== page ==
Posts in the group, which is called IAFF Union Firefighters for Trump and has been endorsed by Trump, scoffed at the seriousness of the virus, echoing false assertions by Trump and his allies comparing it to the seasonal flu. “Every election year has a disease,” read one meme, purporting to be written on a doctor’s office whiteboard. “This is a viral-pneumonia being hyped as The Black Plague before an election.”

As of Monday, there were 4,464 cases and 78 deaths in the U.S., according to researchers at the Johns Hopkins Center for Health Security.

As confirmed cases and deaths expanded and officials began shutting down mass gatherings and public places, the posts intensified their attacks on Democrats and the media. “I believe this is all by design,” wrote a Texas firefighter whose identity was corroborated by ProPublica. “Democrats have wanted to slow down and even kill the economy. It’s the only hope they have of beating Trump. Sad and disgusting the depths of shit the Democrats will descend to in order to gain power.”

Posts containing factual information or firsthand experiences with the virus were met with more accusations of plots to harm Trump’s reelection. When a Florida firefighter said action was required now to prevent a crisis like is currently underway in Italy, where 27,980 have been infected and 2,158 have died, because the virus spreads at an exponential rate, the first reply was poop emojis and “Trump2020.”

Some comments promoted a baseless conspiracy theory that the virus is a biological weapon developed by the Chinese in collaboration with Democrats.

“By the Chinese to stop the riots in Hong Kong,” one member wrote.

“[Y]ou are absolutely correct,” another replied. “I said that in the beginning. Democrats saw an opportunity to use it against Trump and get rid of older people which they have been trying to do for a while.”

Commenters contacted by ProPublica declined to answer questions or didn’t respond to messages. ProPublica reviewed hundreds of screenshots provided by co-workers of members of the group who asked to be anonymous, fearing retaliation. Those people said the social media posts are not idle online venting — they reflect real-world attitudes that are leading some first responders to potentially shun special plans and protective equipment. That dismissiveness, the people said, could put first responders and others at risk as they attend to emergency calls with potentially infected people. . .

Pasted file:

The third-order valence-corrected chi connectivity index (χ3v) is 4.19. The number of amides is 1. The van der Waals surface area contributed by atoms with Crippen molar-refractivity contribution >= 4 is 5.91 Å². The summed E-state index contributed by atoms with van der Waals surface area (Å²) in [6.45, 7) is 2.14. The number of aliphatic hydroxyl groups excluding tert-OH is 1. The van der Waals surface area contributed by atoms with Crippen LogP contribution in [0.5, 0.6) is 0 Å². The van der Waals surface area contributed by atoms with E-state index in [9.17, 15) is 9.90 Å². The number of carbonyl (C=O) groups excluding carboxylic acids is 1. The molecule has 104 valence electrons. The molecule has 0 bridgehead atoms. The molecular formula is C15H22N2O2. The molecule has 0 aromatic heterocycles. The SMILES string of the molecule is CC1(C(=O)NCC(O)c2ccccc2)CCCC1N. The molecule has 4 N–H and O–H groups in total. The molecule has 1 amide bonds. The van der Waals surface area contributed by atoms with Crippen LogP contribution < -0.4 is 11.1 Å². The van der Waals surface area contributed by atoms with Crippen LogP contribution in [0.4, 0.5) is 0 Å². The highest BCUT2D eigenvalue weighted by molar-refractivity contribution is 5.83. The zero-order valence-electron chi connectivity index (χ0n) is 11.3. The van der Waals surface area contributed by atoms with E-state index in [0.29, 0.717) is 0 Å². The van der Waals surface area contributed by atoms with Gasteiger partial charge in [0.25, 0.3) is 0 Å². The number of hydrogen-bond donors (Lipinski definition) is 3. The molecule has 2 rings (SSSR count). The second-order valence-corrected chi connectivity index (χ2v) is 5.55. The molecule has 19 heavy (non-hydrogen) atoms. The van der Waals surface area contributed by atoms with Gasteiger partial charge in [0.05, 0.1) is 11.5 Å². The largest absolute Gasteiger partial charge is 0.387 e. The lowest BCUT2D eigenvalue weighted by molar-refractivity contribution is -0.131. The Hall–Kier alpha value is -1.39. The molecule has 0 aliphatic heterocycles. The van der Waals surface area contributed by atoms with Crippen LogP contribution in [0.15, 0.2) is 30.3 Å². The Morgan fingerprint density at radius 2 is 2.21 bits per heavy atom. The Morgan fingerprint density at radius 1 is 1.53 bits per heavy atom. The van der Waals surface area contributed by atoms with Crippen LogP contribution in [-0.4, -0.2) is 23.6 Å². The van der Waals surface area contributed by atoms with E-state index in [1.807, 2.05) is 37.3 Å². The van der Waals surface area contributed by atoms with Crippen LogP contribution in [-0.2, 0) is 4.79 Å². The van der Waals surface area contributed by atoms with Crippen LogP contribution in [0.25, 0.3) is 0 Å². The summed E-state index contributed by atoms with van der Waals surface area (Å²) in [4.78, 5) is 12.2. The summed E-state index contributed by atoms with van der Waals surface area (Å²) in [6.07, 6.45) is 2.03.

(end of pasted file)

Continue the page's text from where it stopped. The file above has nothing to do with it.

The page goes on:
Continue reading. There’s much more at the link.

Written by Leisureguy

17 March 2020 at 2:38 pm

And for a change of pace: The guy who balances rocks

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Written by Leisureguy

17 March 2020 at 12:17 pm

Posted in Video

Italians over 80 ‘will be left to die’ as country overwhelmed by coronavirus

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Triage is coming. President Trump’s incompetence will cost thousands their lives. Erica di Blasi reports in the Telegraph:

Coronavirus victims in Italy will be denied access to intensive care if they are aged 80 or more or in poor health should pressure on beds increase, a document prepared by a crisis management unit in Turin proposes.

Some patients denied intensive care will in effect be left to die, doctors fear.

The unit has drawn up a protocol, seen by The Telegraph, that will determine which patients receive treatment in intensive care and which do not if there are insufficient spaces. Intensive care capacity is running short in Italy as the coronavirus continues to spread.

The document, produced by the civil protection department of the Piedmont region, one of those hardest hit, says: “The criteria for access to intensive therapy in cases of emergency must include age of less than 80 or a score on the Charlson comorbidity Index [which indicates how many other medical conditions the patient has] of less than 5.” . . .

Continue reading.

Written by Leisureguy

17 March 2020 at 10:20 am

Posted in Daily life, Medical

Trump Defended Cuts to Public-Health Agencies, on Video

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Conor Friedersdorf writes in the Atlantic: